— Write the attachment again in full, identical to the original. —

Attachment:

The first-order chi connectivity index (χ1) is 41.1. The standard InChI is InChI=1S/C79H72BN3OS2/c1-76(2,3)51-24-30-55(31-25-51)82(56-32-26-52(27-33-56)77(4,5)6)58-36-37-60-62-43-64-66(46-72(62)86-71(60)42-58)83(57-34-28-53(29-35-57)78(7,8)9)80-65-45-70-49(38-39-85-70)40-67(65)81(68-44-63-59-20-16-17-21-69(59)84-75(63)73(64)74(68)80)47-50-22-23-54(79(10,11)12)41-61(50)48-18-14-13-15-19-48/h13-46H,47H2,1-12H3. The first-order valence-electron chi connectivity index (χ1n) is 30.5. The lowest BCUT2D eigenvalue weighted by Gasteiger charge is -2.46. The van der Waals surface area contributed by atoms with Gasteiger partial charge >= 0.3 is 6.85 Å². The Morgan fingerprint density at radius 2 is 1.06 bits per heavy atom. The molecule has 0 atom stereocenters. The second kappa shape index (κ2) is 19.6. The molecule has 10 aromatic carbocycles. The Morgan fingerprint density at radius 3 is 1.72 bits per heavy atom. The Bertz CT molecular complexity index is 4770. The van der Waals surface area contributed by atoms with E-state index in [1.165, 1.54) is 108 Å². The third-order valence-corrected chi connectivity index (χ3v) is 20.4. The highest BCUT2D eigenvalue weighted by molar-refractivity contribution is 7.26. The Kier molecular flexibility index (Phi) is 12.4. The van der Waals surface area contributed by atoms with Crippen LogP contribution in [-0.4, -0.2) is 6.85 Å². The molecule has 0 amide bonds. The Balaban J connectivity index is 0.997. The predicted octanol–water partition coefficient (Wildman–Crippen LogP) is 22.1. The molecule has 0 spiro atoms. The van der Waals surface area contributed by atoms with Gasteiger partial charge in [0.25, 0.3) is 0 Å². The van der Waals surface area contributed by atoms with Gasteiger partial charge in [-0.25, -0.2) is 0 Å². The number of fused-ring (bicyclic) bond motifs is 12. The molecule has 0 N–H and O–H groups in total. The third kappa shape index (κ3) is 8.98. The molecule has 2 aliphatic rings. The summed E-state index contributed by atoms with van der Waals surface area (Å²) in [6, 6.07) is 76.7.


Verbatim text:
The first-order chi connectivity index (χ1) is 41.1. The standard InChI is InChI=1S/C79H72BN3OS2/c1-76(2,3)51-24-30-55(31-25-51)82(56-32-26-52(27-33-56)77(4,5)6)58-36-37-60-62-43-64-66(46-72(62)86-71(60)42-58)83(57-34-28-53(29-35-57)78(7,8)9)80-65-45-70-49(38-39-85-70)40-67(65)81(68-44-63-59-20-16-17-21-69(59)84-75(63)73(64)74(68)80)47-50-22-23-54(79(10,11)12)41-61(50)48-18-14-13-15-19-48/h13-46H,47H2,1-12H3. The first-order valence-electron chi connectivity index (χ1n) is 30.5. The lowest BCUT2D eigenvalue weighted by Gasteiger charge is -2.46. The van der Waals surface area contributed by atoms with Gasteiger partial charge >= 0.3 is 6.85 Å². The Morgan fingerprint density at radius 2 is 1.06 bits per heavy atom. The molecule has 0 atom stereocenters. The second kappa shape index (κ2) is 19.6. The molecule has 10 aromatic carbocycles. The Morgan fingerprint density at radius 3 is 1.72 bits per heavy atom. The Bertz CT molecular complexity index is 4770. The van der Waals surface area contributed by atoms with E-state index in [1.165, 1.54) is 108 Å². The third-order valence-corrected chi connectivity index (χ3v) is 20.4. The highest BCUT2D eigenvalue weighted by molar-refractivity contribution is 7.26. The Kier molecular flexibility index (Phi) is 12.4. The van der Waals surface area contributed by atoms with Crippen LogP contribution in [-0.4, -0.2) is 6.85 Å². The molecule has 0 amide bonds. The Balaban J connectivity index is 0.997. The predicted octanol–water partition coefficient (Wildman–Crippen LogP) is 22.1. The molecule has 0 spiro atoms. The van der Waals surface area contributed by atoms with Gasteiger partial charge in [0.25, 0.3) is 0 Å². The van der Waals surface area contributed by atoms with Gasteiger partial charge in [-0.25, -0.2) is 0 Å². The number of fused-ring (bicyclic) bond motifs is 12. The molecule has 0 N–H and O–H groups in total. The third kappa shape index (κ3) is 8.98. The molecule has 2 aliphatic rings. The summed E-state index contributed by atoms with van der Waals surface area (Å²) in [6, 6.07) is 76.7.